Virtual Learning: What’s Working and What’s Not


Abigail Evers

During Virtual Learning, Abigail Evers has been using this space to participate over Zoom and complete school work.

Abigail Evers, Staff Writer

Since the beginning of the 2020-2021 school year, we’ve been faced with the challenge of learning from home, having to completely change the way we used to learn. Aside from everything being online, we’ve also had to find a location in our homes to learn, faced not being in a room with people our own age, dealt with the discomfort of having to speak up in classes, and fought the temptation of turning off our cameras. We can see everyone at once, and it just changes the flow of how things used to work.

With the short notice of online learning, people were scrambling to get the supplies and setups they needed, buying things off Amazon, going to stores, or digging in the back of closets to find leftover school supplies. On top of that, we’ve had to find places in our houses to set up our learning stations. Some people have desks, some use dining room tables, and others have to make do with couches and beds. However, with having the freedom to choose where we learn, we find ourselves getting distracted by things happening in our homes.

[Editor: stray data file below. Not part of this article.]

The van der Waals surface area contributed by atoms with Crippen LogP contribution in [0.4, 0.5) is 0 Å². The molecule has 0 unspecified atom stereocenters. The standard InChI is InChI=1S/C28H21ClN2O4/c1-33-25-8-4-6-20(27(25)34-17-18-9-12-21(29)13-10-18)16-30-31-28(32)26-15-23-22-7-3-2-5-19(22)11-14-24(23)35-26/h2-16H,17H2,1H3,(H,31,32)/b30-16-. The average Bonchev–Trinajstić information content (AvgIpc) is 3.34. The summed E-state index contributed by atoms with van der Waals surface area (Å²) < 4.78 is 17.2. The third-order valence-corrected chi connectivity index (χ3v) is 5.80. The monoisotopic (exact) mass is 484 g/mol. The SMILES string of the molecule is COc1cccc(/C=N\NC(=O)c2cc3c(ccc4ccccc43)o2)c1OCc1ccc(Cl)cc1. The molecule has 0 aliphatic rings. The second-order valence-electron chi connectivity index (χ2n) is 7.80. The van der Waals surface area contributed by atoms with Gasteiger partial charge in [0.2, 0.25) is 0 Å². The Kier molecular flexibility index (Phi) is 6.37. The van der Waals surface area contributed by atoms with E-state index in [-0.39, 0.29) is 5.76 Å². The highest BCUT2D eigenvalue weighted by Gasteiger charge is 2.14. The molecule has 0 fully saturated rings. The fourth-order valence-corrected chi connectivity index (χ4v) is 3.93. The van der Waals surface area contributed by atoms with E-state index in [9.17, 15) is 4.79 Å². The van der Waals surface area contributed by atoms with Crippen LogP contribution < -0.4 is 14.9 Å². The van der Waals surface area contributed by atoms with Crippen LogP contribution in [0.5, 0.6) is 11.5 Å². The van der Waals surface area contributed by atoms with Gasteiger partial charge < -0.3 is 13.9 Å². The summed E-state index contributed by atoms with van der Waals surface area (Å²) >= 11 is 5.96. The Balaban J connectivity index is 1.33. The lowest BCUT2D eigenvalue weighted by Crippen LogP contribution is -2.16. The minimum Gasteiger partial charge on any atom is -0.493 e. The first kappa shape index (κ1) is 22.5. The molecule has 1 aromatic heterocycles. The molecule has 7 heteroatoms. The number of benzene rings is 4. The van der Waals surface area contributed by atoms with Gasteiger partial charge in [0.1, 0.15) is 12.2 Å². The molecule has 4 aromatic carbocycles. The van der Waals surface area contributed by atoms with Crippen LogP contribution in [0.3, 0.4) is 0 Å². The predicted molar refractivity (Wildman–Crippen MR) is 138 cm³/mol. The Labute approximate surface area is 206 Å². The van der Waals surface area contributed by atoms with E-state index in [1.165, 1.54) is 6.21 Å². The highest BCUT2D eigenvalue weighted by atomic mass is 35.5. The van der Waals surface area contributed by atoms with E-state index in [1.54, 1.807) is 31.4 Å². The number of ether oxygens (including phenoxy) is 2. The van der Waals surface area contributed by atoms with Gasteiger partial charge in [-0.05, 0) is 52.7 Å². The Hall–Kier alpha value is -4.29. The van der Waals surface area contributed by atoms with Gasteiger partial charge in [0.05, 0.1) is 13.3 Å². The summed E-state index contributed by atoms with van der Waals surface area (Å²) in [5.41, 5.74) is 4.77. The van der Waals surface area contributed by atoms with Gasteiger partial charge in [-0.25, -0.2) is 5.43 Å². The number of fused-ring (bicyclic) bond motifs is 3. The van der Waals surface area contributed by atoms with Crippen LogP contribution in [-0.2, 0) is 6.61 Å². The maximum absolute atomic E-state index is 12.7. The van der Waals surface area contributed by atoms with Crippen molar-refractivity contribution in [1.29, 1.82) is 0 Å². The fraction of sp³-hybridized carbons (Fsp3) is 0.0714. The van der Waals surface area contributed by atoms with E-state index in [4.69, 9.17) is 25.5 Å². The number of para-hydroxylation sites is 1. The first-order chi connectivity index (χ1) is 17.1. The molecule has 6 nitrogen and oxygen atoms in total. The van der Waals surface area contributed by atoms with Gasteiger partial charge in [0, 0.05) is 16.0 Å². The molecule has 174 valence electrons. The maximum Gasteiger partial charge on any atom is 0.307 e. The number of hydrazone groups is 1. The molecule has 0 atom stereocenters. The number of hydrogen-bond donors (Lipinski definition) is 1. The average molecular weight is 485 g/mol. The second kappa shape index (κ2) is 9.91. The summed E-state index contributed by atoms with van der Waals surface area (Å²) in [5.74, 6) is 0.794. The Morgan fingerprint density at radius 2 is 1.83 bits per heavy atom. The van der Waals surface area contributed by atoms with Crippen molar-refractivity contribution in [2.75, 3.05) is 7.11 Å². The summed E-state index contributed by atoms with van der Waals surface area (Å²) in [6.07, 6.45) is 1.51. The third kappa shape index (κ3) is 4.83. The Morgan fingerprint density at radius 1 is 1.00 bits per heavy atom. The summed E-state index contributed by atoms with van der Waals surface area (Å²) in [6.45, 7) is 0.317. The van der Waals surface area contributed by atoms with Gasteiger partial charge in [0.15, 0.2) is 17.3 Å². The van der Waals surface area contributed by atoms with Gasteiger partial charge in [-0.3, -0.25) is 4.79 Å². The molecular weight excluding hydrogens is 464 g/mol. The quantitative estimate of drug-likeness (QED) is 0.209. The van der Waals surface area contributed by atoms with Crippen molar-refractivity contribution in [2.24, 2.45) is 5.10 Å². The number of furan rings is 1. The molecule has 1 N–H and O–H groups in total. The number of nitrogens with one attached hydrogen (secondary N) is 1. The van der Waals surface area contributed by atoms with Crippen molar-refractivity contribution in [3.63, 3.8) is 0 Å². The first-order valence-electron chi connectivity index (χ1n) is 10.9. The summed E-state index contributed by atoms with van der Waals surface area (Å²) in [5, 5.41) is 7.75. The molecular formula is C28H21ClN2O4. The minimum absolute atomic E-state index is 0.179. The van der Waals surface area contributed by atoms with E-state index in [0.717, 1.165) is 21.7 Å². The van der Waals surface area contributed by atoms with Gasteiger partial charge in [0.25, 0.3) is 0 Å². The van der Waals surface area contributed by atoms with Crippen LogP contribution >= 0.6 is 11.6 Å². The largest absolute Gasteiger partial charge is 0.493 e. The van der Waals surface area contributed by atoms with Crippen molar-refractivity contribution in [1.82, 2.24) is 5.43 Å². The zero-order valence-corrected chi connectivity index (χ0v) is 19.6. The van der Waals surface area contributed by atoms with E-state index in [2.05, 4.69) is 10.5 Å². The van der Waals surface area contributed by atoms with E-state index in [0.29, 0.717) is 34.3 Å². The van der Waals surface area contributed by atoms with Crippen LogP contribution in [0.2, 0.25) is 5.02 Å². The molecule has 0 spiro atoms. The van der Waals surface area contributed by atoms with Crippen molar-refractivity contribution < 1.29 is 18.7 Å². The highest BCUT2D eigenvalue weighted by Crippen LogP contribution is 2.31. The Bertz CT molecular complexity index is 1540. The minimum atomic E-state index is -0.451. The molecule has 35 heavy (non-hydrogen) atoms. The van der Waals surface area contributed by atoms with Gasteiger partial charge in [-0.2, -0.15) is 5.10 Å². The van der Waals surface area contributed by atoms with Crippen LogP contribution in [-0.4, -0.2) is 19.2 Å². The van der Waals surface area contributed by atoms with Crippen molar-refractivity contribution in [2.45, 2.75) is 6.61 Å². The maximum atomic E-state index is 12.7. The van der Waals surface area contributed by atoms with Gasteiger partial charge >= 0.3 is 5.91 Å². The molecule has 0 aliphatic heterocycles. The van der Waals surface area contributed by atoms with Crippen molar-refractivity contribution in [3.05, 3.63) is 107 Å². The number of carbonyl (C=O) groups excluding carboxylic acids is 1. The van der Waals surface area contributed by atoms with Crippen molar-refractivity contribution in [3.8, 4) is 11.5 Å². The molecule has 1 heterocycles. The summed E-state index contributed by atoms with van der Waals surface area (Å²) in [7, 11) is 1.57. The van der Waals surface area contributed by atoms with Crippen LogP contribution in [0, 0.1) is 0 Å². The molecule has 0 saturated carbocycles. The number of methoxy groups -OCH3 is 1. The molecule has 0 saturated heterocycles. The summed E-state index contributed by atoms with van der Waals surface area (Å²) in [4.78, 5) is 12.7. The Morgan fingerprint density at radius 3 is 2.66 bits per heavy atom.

A number of students have attempted to create a space that encourages productivity. “I have a window kind of behind me and to the left, so I can look out at the street if I hear shouting or something. I have some of my artwork on my walls, with a world map over my desk and an anatomy poster on my right. So I have a lot to look at,” says freshman Yashika Raja. Other people have situations similar to hers, windows to stare out of, art they’ve memorized, or other room decor.

Aside from the scenery distractions, some students still find it difficult to stay focused on their schoolwork. Getting distracted can be as easy as opening another tab and there’s no teacher to peer over your shoulder. Yashika says, “It is a little harder, but that’s because I’m at home and facing some issues I haven’t really noticed.”

For other students, however, focus has improved. Some say that friends and other people in a regular school environment cause a bigger distraction and that being by themselves is helping them focus.

While students’ learning preferences differ, one thing is certain; PHS will continue to help students as much as they can to get through these difficult times.